Guardian reporting on revelations from Edward Snowden is prompting threats of censorship.
Mike Masnick writes at TechDirt: “David Cameron Working To Stop UK Press From Publishing Anything More From Snowden Leaks.”
It looks like Glenn Greenwald picked the right time to leave the UK’s The Guardian newspaper. Last week, we noted that David Cameron was pushing for an investigation into the paper for publishing stories based on Ed Snowden’s leaks, and now Cameron is going even further in his attempt to stomp out any sense of a free press in the UK, threatening to make moves to block UK publications from writing anything else new about as-yet-unreleased Snowden documents. Because that’ll stop the outrage.
David Cameron threatened on Monday to act to stop newspapers publishing what he called damaging leaks from former U.S. intelligence operative Edward Snowden.
“If they don’t demonstrate some social responsibility it will be very difficult for government to stand back and not to act,” Cameron told parliament.
I love that phrase “social responsibility.” Because an awful lot of people would argue that the Guardian has demonstrated a hell of a lot more “social responsibility” in publishing the stories they have, revealing the massive overreach of the NSA, GCHQ and others in violating the civil liberties of people around the globe.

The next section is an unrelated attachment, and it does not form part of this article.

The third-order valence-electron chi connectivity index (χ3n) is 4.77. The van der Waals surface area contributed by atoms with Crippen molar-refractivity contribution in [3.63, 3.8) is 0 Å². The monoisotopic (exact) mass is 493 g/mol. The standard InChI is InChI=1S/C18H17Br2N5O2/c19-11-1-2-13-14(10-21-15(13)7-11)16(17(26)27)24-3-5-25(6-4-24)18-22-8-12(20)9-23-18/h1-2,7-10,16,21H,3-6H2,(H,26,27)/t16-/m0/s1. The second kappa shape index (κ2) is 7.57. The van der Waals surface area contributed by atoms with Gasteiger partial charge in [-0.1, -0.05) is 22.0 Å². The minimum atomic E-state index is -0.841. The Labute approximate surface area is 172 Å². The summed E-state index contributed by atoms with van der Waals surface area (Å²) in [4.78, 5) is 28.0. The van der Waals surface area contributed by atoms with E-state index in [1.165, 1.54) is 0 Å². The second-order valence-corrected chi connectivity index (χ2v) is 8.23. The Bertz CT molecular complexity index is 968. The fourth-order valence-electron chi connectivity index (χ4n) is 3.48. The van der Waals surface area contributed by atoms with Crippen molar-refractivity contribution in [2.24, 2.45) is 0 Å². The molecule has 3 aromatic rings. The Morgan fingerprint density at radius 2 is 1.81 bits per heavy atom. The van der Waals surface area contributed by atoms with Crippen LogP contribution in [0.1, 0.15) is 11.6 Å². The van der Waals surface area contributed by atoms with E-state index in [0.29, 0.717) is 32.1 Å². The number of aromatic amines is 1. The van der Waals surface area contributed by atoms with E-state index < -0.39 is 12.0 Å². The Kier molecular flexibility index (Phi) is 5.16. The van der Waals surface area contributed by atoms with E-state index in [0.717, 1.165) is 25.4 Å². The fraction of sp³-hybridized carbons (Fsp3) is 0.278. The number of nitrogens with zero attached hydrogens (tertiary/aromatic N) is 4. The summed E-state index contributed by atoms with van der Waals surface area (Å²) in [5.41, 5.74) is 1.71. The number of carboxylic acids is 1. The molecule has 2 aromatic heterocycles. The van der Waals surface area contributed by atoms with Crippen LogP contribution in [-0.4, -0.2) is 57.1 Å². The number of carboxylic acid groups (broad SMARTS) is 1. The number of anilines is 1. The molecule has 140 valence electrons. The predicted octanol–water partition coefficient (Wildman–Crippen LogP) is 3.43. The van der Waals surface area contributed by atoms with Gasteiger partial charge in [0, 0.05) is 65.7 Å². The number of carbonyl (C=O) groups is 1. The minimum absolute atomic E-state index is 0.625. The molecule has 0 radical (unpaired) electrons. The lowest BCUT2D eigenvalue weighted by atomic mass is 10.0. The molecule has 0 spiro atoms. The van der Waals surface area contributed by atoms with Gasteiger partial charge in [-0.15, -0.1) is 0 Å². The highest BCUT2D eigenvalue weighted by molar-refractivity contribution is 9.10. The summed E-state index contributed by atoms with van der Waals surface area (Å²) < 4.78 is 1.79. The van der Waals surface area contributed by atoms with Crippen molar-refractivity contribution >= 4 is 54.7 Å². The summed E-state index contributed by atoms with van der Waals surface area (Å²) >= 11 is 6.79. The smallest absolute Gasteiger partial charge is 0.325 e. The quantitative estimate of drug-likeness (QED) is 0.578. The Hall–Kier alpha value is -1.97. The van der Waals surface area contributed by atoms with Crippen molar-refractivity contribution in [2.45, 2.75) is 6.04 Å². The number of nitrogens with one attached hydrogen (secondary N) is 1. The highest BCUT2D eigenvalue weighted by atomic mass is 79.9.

But it isn’t just a social responsibility that effected private citizens by showing them what our government was doing to us in our name without our consent. Remember, even the Senate Intelligence Oversight Committee had no idea what they NSA was doing, until Edward Snowden revealed the truth. They had managed to figure out that the agency was operating by a secret interpretation of the Patriot Act, but they had no idea what that interpretation entailed. So the Guardian and other newspapers that wrote stories about Edward Snowden’s allegations were essential to allowing elected representatives to do their job and oversee the Federal agencies.
Thus, what Cameron is threatening to do is make it harder for the government to actually control the NSA or for Parliament to oversee the British version. It seems our intelligence agencies are supposed to function as autonomous kingdoms, insulated from the people who are voted into office as supposed rulers of the country.
Just to remind everyone, if we have a government in which people are unaccountable and whose policies or interpretations and applications of laws are secret, then that government is in no way a Democracy or a Republic. If that is how the system works, then we only have the power to elect figureheads who have no real control of the government.
Furthermore, those agencies themselves will gain the power to “filter” the available candidates through blackmail or some other means using their power and influence.
The bottom line here, whether you like Edward Snowden or not, is that the First Amendment isn’t just to allow people to learn what their government is doing, but it is to allow the government to learn what the government is doing.